Litelok X3 vs Hiplok D1000: Which one wins?

Litelok X3 vs Hiplok D1000: Which one wins?

Last Updated on March 14, 2024 8 Comments

The Hiplok D1000 and the Litelok X3 are undoubtedly the two most secure bike locks you can buy at the moment. And (as you probably already know), this is down to their extreme angle grinder resistance.

But which is the most angle grinder resistant? Which is the easiest to use? And which is ultimately the best value for money?

That’s what we’re going to find out today…

The Litelok X3 gives you the most locking options. The Hiplok D1000 is the easiest to carry around. Security is almost equal!


Litelok X3
Hiplok D1000

Width: 3.93" (10 cm)

Width: 3.62" (9.2 cm)

Length: 7.6" (19.5 cm)

Length: 6.1" (15.5 cm)

4.6 lb (2.1 kg)

4.2 lb (1.9 kg)

Security: 5/5

Security: 5/5

Practicality: 4/5

Practicality: 4/5

Hiplok D1000 vs Litelok X3: Which is most secure?

Both locks have exactly the same ratings from Sold Secure and ART, the independent security testing organizations. So that’s a Pedal and Powered Diamond rating from Sold Secure. And 4 out of 5 stars from ART.

Indeed, along with the (slightly less secure) Litelok X1, they are the only bike locks to be awarded the Sold Secure Powered Diamond (aka Motorcycle Diamond) rating since its inception.

Litelok X3 shackle diameter

Litelok X3 shackle: 16 mm

They both have the standard double locking shackles you’d expect from any high security u-lock. In the Litelok’s case, it’s a circular 16 mm profile shackle. In the Hiplok’s case, it’s a 20 x 15 mm square profile shackle.

Hiplok D1000 shackle diameter

Hiplok shackle: 20 x 15 cm

This means they’re both highly resistant to leverage attacks, and neither can be cropped by manually operated bolt croppers of any size.

In fact, the only way that either can be defeated is with power tools. And these days, in the street, that means angle grinders.

So which provides the most angle grinder resistance?

I used a mains powered angle grinder to cut both locks while they were held tightly in place by tape. This is obviously not the way they would be attacked in the street, where a thief would use a battery powered angle grinder, and would find it very difficult to keep the locks from moving around.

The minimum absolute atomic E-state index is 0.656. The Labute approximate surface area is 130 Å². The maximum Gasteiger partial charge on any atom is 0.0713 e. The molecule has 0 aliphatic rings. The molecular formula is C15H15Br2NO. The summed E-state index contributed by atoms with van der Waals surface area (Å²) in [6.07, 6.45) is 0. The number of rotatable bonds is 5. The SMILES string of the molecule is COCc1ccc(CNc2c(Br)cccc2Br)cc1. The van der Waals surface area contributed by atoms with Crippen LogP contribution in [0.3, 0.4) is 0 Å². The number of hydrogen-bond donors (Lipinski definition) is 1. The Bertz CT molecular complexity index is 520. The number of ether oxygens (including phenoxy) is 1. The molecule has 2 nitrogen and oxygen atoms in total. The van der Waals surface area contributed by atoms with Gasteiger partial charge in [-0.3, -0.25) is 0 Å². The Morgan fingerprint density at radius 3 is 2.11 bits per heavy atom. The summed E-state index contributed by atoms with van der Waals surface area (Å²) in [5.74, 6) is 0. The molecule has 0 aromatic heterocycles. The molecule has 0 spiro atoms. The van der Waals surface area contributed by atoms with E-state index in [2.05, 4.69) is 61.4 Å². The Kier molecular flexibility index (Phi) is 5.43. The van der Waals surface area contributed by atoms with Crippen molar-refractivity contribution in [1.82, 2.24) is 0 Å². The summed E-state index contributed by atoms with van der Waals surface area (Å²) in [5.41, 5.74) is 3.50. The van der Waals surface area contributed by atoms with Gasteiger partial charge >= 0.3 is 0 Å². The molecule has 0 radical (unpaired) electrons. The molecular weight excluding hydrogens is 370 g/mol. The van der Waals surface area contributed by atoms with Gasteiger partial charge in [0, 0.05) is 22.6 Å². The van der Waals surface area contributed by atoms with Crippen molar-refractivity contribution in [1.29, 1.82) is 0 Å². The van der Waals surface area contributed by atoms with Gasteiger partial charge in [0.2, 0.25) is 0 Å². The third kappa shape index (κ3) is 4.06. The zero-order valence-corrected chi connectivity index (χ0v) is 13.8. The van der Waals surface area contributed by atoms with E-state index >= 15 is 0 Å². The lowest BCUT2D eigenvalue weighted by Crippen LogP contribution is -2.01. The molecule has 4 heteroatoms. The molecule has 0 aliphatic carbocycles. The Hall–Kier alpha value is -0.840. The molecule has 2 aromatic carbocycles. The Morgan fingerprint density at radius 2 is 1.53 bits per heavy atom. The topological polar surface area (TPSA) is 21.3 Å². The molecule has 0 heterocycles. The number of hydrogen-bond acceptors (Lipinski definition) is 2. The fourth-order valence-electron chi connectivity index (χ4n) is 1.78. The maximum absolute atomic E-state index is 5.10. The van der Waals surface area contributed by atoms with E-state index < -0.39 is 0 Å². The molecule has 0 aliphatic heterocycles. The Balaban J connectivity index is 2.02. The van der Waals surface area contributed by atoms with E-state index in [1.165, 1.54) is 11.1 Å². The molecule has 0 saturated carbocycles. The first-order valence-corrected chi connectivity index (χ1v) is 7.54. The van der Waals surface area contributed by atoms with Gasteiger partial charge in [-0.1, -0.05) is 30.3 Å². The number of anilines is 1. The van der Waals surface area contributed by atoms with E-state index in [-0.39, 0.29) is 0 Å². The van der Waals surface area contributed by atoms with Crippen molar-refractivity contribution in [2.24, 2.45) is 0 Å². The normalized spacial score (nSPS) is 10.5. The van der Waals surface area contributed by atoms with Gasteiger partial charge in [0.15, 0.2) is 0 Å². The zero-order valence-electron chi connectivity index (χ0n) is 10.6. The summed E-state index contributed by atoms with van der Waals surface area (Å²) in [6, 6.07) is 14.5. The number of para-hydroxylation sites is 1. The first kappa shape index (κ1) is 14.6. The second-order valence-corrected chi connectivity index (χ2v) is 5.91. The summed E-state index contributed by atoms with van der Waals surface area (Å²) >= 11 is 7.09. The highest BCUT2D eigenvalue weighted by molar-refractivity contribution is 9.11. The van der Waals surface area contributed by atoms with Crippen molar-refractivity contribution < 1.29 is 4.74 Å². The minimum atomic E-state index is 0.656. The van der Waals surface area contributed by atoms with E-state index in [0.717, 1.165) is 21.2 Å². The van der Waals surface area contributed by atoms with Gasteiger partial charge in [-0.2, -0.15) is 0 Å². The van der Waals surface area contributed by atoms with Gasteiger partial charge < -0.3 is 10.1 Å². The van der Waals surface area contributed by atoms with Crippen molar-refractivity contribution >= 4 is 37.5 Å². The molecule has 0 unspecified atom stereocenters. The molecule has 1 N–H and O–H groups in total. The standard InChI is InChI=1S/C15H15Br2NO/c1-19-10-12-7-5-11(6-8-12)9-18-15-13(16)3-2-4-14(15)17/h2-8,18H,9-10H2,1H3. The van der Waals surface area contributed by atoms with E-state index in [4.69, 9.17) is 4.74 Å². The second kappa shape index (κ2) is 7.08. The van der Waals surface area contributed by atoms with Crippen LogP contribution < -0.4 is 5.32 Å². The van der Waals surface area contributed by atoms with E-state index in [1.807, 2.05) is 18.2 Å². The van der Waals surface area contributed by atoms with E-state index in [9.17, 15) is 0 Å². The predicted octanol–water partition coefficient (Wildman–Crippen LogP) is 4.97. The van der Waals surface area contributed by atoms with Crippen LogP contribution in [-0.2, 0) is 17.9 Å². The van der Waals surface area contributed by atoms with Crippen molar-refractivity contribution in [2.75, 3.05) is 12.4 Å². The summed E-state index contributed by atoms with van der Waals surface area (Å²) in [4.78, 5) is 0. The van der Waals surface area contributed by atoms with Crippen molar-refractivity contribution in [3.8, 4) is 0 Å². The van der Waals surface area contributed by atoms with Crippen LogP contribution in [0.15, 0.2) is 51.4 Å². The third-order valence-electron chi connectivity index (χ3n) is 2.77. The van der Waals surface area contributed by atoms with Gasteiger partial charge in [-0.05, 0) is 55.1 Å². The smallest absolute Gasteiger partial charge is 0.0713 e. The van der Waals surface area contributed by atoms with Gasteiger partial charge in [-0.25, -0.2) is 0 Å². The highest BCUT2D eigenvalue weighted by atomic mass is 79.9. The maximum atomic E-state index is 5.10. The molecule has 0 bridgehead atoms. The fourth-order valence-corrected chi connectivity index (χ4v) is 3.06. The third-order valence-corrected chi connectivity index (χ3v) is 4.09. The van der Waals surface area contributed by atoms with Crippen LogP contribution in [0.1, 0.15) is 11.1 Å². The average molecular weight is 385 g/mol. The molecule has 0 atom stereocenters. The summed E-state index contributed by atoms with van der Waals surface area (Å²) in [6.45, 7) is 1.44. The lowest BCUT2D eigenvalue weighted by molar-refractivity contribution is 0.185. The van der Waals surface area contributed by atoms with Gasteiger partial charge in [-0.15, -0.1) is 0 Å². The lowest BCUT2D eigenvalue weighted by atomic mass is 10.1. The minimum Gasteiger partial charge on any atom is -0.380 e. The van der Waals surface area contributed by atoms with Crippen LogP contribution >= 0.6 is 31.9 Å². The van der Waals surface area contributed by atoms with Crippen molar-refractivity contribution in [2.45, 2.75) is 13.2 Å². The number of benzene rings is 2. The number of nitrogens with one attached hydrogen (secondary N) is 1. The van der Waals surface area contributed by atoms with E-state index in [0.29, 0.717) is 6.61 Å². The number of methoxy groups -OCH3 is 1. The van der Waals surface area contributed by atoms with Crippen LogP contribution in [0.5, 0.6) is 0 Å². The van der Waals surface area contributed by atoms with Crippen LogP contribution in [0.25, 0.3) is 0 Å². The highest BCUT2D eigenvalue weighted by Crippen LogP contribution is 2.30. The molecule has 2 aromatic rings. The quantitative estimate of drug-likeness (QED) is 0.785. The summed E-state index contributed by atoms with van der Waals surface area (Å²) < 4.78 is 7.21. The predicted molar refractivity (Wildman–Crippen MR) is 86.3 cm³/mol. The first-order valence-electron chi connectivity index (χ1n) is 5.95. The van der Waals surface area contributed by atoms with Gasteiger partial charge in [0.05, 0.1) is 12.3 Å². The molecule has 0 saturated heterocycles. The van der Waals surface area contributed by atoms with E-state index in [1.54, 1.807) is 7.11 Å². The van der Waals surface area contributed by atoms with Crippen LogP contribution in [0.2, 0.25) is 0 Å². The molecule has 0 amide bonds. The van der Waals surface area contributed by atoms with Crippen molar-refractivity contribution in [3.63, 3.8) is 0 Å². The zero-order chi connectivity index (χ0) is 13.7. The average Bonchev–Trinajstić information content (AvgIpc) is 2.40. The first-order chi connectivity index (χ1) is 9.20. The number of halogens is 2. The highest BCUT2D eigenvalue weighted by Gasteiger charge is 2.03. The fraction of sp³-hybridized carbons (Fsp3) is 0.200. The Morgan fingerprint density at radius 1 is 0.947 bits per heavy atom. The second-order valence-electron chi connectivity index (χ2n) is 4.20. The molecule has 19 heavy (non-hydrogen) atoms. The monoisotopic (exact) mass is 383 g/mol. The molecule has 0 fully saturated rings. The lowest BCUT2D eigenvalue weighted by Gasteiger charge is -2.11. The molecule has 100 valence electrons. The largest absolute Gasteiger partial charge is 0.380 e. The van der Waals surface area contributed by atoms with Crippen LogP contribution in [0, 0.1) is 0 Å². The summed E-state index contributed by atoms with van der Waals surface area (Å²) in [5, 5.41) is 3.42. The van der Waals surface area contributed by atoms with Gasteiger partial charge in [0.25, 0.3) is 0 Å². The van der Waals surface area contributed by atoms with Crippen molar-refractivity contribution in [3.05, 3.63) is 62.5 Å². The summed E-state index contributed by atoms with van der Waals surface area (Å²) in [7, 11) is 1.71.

But I was trying to find out which lock has the most inherent angle grinder resistance. So I wanted to eliminate any outside variance (different movement in the locks, different battery levels), that might skew the test.

Here are the results (with the time it took to cut the Kryptonite Fahgettaboudit Mini added for comparison to a regular lock):

Time to cut


Litelok X3

Hiplok D1000

First side:

16 seconds
1 disc

3:25 min
3 discs

2:50 min
3 discs

Both sides:

32 seconds
1 disc

5:30 min

4 discs

4:25 min
5 discs

In summary:

  • Fahgettaboudit: I only needed 1 disc to go through both sides in a total of 32 seconds
  • Hiplok D1000: it took 4:25 min to go through both sides and I used 5 discs in total
  • Litelok X3: it took 5:30 min to go through both sides and I used 4 discs in total

So, the Litelok X3 took nearly 1 minute longer to cut through, but the Hiplok D1000 required more discs.

Bear in mind that these numbers don’t include the time it took to change the angle grinder discs. If they did, not only would all the total times be much longer, but the difference between the Litelok and the Hiplok would be significantly less (due to the extra disc change for the Hiplok).

To give you an idea of how much longer it might take a thief in the street, when I tested the Litelok X1, I didn’t do a very good job of anchoring the lock, so it kept moving around when I was trying to cut it, which wore out the discs much faster.

Litelok X3 not cut

I couldn't cut the other side of Litelok X1 as it moved around too much